Echo Park

David Velasco on the Merce Cunningham Park Avenue Armory Event box set

Left: Cover for Cunningham Dance Foundation, Park Avenue Armory Event, 2012. Photo: Stephanie Berger. Emma Desjardins and Brandon Collwes. Right: Cunningham Dance Foundation, Park Avenue Armory Event, 2012, digital video, color, sound, 53 minutes. Andrea Weber and Brandon Collwes.

ONE OF THE BEST FILMS OF 2012 was not released in theaters or shown at any festivals or streamed on Netflix or anywhere really but is only available on DVD through a small San Francisco–based nonprofit art-film distributor. The Park Avenue Armory Event, a capstone of one of the great achievements in art of any era—the technique and choreography that travels under the vulpine name “Merce Cunningham”—is now viewable on a three-DVD release from Artpix.

Park Avenue Armory Event: six performances featuring fourteen dancers dancing “excerpts” of fifty years of choreography on three separate stages in that massive, titular space over the course of three nights, December 29–31, 2011. It was the final performance of the Cunningham Company and a goodbye to modern dance. It was a delirious, historic occasion. Lessons in seeing. Lessons in getting lost. Lessons in coming up for air and finding that not all air is like every other air. It was the sort of thing you can get all glowy about. There will never be anything remotely like it again.

The Artpix release, produced by the Cunningham Dance Foundation and accompanied by a pitch-perfect essay by Douglas Crimp, is as smart and elegant an homage to the actual events as one could have hoped for. It’s a miracle the filmmakers were able to do Park Avenue Armory Event justice at all. That they’re able to capture it this vividly is remarkable. Dancer and videographer Nic Petry edited footage culled from nine cameras and two performances into a single, fifty-minute film synthesizing the action on all three stages. The camera-eye is different from the human-eye, and the dancers it anoints for history are different from the ones my own memory chose. I wonder, too, if the camera-eye will eventually overwrite my mind’s-eye. But in the end it doesn’t matter. Let my memories and these edit-memories mingle and swell.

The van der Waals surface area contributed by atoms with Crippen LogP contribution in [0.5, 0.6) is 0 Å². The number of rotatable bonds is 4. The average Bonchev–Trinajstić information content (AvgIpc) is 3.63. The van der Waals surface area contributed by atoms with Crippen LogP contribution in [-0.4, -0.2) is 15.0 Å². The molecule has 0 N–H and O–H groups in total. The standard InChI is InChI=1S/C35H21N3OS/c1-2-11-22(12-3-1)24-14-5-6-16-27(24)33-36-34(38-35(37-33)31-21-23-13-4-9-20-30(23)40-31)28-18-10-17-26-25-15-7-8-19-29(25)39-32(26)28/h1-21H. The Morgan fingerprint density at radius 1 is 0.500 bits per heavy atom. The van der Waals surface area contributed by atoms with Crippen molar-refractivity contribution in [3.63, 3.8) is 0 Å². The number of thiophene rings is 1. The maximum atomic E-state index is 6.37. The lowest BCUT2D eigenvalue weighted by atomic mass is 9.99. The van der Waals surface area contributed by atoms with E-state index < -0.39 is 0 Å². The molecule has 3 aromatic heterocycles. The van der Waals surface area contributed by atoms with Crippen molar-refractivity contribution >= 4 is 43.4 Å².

If you feel cramped by the jump-cuts, disc two features uncut views of the dancing from each of the stages. Disc three includes excerpts from sixteen dances—from Suite for Five, 1956–58, to Nearly Ninety², 2009—reprised during the Cunningham Company’s two-year valedictory Legacy Tour. Here’s original footage from RainForest, 1968, where you can see Cunningham himself dance his mad, inimitable solo, swiping at and about Warhol’s sublimely in-the-way silver balloons. It all makes a perfect companion to Aperture’s iPad-only release from this summer, Merce Cunningham: 65 Years (a crucial update to the classic Merce Cunningham: 50 Years). A compendium of journal entries, videos, drawings, essays, and photos—all chronicled by Cunningham’s longtime archivist David Vaughan—the App is its own special event, an engaging history/biography/information-bank that really fulfills the promise of “multimedia.” The trove includes (among many great moments) a dusty film clip of a young and buoyant Cunningham dancing with Martha Graham and Eric Hawkins in Graham’s Every Soul Is a Circus, 1940. That Cunningham feels a million miles away from the Cunningham memorialized in Park Avenue Armory Event feels a million miles from the land of no-Cunningham now.

The Park Avenue Armory Event DVD box set is now available through Artpix and Microcinema International. Merce Cunningham: 65 Years is available from Aperture.